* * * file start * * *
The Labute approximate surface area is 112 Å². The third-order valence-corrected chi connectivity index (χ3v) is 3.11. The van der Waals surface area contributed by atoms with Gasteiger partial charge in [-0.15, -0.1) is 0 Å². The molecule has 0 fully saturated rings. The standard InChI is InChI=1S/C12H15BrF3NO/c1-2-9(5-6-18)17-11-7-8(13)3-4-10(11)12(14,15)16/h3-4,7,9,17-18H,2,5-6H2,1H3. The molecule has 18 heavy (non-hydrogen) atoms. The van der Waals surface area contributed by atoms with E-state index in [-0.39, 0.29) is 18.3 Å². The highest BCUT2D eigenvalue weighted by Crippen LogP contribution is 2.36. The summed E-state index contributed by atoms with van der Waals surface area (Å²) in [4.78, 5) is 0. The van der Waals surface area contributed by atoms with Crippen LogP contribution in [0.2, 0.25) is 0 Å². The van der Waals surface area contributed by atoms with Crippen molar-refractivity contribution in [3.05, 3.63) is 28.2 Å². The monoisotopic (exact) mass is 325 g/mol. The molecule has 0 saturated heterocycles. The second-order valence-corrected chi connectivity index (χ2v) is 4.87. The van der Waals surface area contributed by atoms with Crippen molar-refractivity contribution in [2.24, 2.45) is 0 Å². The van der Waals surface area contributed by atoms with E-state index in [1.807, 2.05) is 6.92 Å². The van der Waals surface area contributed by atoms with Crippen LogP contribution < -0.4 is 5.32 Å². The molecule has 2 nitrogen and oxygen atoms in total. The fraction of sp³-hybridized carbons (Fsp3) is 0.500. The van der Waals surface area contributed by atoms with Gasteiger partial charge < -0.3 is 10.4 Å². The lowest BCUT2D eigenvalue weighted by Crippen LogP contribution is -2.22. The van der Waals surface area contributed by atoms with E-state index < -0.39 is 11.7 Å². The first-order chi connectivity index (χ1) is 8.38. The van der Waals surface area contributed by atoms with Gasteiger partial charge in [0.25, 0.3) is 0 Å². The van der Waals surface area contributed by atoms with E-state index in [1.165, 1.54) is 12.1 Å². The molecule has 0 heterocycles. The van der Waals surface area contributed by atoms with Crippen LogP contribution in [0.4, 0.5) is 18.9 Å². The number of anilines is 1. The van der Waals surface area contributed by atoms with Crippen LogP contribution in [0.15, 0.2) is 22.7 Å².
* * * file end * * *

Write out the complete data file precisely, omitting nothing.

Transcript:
The Labute approximate surface area is 112 Å². The third-order valence-corrected chi connectivity index (χ3v) is 3.11. The van der Waals surface area contributed by atoms with Gasteiger partial charge in [-0.15, -0.1) is 0 Å². The molecule has 0 fully saturated rings. The standard InChI is InChI=1S/C12H15BrF3NO/c1-2-9(5-6-18)17-11-7-8(13)3-4-10(11)12(14,15)16/h3-4,7,9,17-18H,2,5-6H2,1H3. The molecule has 18 heavy (non-hydrogen) atoms. The van der Waals surface area contributed by atoms with E-state index in [-0.39, 0.29) is 18.3 Å². The highest BCUT2D eigenvalue weighted by Crippen LogP contribution is 2.36. The summed E-state index contributed by atoms with van der Waals surface area (Å²) in [4.78, 5) is 0. The van der Waals surface area contributed by atoms with Crippen LogP contribution in [0.2, 0.25) is 0 Å². The van der Waals surface area contributed by atoms with Crippen molar-refractivity contribution in [3.05, 3.63) is 28.2 Å². The monoisotopic (exact) mass is 325 g/mol. The molecule has 0 saturated heterocycles. The second-order valence-corrected chi connectivity index (χ2v) is 4.87. The van der Waals surface area contributed by atoms with Crippen molar-refractivity contribution in [2.24, 2.45) is 0 Å². The van der Waals surface area contributed by atoms with E-state index in [1.807, 2.05) is 6.92 Å². The van der Waals surface area contributed by atoms with Crippen LogP contribution < -0.4 is 5.32 Å². The molecule has 2 nitrogen and oxygen atoms in total. The fraction of sp³-hybridized carbons (Fsp3) is 0.500. The van der Waals surface area contributed by atoms with Gasteiger partial charge < -0.3 is 10.4 Å². The lowest BCUT2D eigenvalue weighted by Crippen LogP contribution is -2.22. The van der Waals surface area contributed by atoms with E-state index < -0.39 is 11.7 Å². The first-order chi connectivity index (χ1) is 8.38. The van der Waals surface area contributed by atoms with Gasteiger partial charge in [0.25, 0.3) is 0 Å². The van der Waals surface area contributed by atoms with E-state index in [1.165, 1.54) is 12.1 Å². The molecule has 0 heterocycles. The van der Waals surface area contributed by atoms with Crippen LogP contribution in [0.4, 0.5) is 18.9 Å². The number of anilines is 1. The van der Waals surface area contributed by atoms with Crippen LogP contribution in [0.15, 0.2) is 22.7 Å².